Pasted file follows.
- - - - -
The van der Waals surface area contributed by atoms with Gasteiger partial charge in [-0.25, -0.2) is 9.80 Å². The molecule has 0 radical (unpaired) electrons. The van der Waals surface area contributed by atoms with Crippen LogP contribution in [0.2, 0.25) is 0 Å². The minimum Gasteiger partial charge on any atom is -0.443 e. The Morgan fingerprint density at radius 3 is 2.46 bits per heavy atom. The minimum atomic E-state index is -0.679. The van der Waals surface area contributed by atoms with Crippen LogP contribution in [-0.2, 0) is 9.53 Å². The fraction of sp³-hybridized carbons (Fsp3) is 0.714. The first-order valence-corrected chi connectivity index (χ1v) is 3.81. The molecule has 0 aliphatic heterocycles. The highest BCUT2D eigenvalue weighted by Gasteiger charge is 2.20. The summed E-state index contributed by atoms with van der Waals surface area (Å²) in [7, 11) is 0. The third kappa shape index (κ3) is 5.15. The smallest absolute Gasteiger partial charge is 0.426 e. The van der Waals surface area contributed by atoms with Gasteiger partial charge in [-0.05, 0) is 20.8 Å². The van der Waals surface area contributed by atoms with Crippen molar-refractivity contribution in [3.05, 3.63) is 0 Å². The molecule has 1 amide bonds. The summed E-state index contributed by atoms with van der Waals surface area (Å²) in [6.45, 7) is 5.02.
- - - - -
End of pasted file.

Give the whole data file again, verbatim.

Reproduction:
The van der Waals surface area contributed by atoms with Gasteiger partial charge in [-0.25, -0.2) is 9.80 Å². The molecule has 0 radical (unpaired) electrons. The van der Waals surface area contributed by atoms with Crippen LogP contribution in [0.2, 0.25) is 0 Å². The minimum Gasteiger partial charge on any atom is -0.443 e. The Morgan fingerprint density at radius 3 is 2.46 bits per heavy atom. The minimum atomic E-state index is -0.679. The van der Waals surface area contributed by atoms with Crippen LogP contribution in [-0.2, 0) is 9.53 Å². The fraction of sp³-hybridized carbons (Fsp3) is 0.714. The first-order valence-corrected chi connectivity index (χ1v) is 3.81. The molecule has 0 aliphatic heterocycles. The highest BCUT2D eigenvalue weighted by Gasteiger charge is 2.20. The summed E-state index contributed by atoms with van der Waals surface area (Å²) in [7, 11) is 0. The third kappa shape index (κ3) is 5.15. The smallest absolute Gasteiger partial charge is 0.426 e. The van der Waals surface area contributed by atoms with Gasteiger partial charge in [-0.05, 0) is 20.8 Å². The van der Waals surface area contributed by atoms with Crippen molar-refractivity contribution in [3.05, 3.63) is 0 Å². The molecule has 1 amide bonds. The summed E-state index contributed by atoms with van der Waals surface area (Å²) in [6.45, 7) is 5.02.